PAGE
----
Projects Completed by Liberty

The emergence of #modular construction as an option for new construction is becoming mainstream. The reasons have been reported on well. However, what has not been reported is that the modular construction industry has had mold and moisture problems, especially, when used in a warm and humid climate like the Southeast US. Both wood frame and steel frame modular construction have experienced problems with crawl space, marriage wall, and ceiling to floor cavity, condensation problems that have not only resulted in deterioration of the wood, corrosion of metal floor pans, deteriorate wallboard and mold.

The greatest risk of modular construction failures has been seen to be when this type of construction and delivery is used for hotels, student housing, senior living, soldier housing, type facilities. In general, facilities that are domicidal or multi family in nature. This is because these types of facilities have inherent similarities in a living unit that requires both an individual cooling/heating unit, bathroom exhaust, and some sort of central HVAC make up air system. In addition, there are many more modular “boxes” in these kinds of buildings increasing the number of marriage wall interior cavities and ceiling to floor cavities that otherwise might not be required in other types of modular construction. The nature of modular construction makes it difficult to repair once it is found to be damaged. Sometimes, the damage can be such that the modular building has to be deconstructed to remove damaged materials and then re-designed and re-constructed using conventional methods. This essentially makes the modular construction advantages dissolve away as the building gets converted to a traditional “stick” building.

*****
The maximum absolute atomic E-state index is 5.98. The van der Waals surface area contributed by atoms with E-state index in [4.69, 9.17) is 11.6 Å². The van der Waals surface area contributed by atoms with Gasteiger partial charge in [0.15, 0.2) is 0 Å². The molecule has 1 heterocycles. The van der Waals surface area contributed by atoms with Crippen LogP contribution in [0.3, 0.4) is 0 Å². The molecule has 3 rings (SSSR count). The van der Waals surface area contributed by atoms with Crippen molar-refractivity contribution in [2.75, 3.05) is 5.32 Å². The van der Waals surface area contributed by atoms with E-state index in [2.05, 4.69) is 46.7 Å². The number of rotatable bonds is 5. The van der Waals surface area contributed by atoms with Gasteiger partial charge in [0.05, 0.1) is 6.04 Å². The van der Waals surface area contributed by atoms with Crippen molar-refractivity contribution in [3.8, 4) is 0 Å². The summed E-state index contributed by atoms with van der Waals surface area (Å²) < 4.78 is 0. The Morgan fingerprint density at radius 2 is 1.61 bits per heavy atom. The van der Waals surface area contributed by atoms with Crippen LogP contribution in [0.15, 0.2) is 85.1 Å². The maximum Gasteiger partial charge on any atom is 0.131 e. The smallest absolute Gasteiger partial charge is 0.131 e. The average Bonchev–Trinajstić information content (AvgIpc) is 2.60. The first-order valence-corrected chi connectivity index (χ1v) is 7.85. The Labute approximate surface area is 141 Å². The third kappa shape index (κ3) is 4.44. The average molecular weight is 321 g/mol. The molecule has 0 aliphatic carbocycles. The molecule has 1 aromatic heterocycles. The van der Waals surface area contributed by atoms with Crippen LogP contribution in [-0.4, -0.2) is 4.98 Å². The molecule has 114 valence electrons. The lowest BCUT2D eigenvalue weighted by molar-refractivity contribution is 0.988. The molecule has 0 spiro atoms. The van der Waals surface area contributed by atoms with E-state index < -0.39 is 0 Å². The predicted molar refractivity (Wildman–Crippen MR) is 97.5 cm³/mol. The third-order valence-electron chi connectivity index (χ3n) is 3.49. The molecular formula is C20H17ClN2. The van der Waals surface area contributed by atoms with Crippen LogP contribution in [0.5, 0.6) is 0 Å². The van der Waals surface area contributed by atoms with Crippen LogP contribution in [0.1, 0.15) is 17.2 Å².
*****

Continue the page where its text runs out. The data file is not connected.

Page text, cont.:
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Just months after completing refurbishment on a 300+ room resort, the owner of a luxury coastal vacation resort began to wonder if he had entered into the Twilight Zone when mold and moisture problems suddenly emerged in numerous guestrooms. He was perplexed that this problem was cropping up now despite the fact that he had owned and operated similar properties for many years. Never in all that time had he ever experienced moisture-related issues.